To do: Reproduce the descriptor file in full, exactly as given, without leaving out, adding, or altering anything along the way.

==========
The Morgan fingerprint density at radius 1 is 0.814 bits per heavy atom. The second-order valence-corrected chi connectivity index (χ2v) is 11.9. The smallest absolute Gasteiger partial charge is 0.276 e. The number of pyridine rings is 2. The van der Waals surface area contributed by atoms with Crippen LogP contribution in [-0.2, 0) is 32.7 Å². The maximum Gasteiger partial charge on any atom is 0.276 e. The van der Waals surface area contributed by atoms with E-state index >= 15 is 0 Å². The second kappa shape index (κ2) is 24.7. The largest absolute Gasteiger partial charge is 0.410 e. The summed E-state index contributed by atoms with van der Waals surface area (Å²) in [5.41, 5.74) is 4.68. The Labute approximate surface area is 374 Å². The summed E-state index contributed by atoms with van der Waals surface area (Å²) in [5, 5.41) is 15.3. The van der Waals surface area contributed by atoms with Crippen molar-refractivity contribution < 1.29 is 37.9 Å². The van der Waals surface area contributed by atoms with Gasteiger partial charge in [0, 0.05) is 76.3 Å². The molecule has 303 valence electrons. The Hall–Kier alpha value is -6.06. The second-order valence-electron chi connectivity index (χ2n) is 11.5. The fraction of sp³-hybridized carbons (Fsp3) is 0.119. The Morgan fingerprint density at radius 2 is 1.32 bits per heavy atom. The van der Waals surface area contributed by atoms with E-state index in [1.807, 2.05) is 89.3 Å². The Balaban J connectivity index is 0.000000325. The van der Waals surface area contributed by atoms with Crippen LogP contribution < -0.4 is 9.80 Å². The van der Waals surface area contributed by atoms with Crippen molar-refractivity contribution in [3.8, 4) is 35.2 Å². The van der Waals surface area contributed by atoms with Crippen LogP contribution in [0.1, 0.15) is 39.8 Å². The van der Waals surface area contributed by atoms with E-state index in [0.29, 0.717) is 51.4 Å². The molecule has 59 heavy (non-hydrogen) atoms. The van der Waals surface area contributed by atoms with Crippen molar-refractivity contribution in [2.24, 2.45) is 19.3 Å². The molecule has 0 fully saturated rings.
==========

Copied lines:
The Morgan fingerprint density at radius 1 is 0.814 bits per heavy atom. The second-order valence-corrected chi connectivity index (χ2v) is 11.9. The smallest absolute Gasteiger partial charge is 0.276 e. The number of pyridine rings is 2. The van der Waals surface area contributed by atoms with Crippen LogP contribution in [-0.2, 0) is 32.7 Å². The maximum Gasteiger partial charge on any atom is 0.276 e. The van der Waals surface area contributed by atoms with E-state index >= 15 is 0 Å². The second kappa shape index (κ2) is 24.7. The largest absolute Gasteiger partial charge is 0.410 e. The summed E-state index contributed by atoms with van der Waals surface area (Å²) in [5.41, 5.74) is 4.68. The Labute approximate surface area is 374 Å². The summed E-state index contributed by atoms with van der Waals surface area (Å²) in [5, 5.41) is 15.3. The van der Waals surface area contributed by atoms with Crippen molar-refractivity contribution < 1.29 is 37.9 Å². The van der Waals surface area contributed by atoms with Gasteiger partial charge in [0, 0.05) is 76.3 Å². The molecule has 303 valence electrons. The Hall–Kier alpha value is -6.06. The second-order valence-electron chi connectivity index (χ2n) is 11.5. The fraction of sp³-hybridized carbons (Fsp3) is 0.119. The Morgan fingerprint density at radius 2 is 1.32 bits per heavy atom. The van der Waals surface area contributed by atoms with E-state index in [1.807, 2.05) is 89.3 Å². The Balaban J connectivity index is 0.000000325. The van der Waals surface area contributed by atoms with Crippen LogP contribution < -0.4 is 9.80 Å². The van der Waals surface area contributed by atoms with Crippen molar-refractivity contribution in [3.8, 4) is 35.2 Å². The van der Waals surface area contributed by atoms with Crippen LogP contribution in [0.1, 0.15) is 39.8 Å². The van der Waals surface area contributed by atoms with E-state index in [0.29, 0.717) is 51.4 Å². The molecule has 59 heavy (non-hydrogen) atoms. The van der Waals surface area contributed by atoms with Crippen molar-refractivity contribution in [2.24, 2.45) is 19.3 Å². The molecule has 0 fully saturated rings.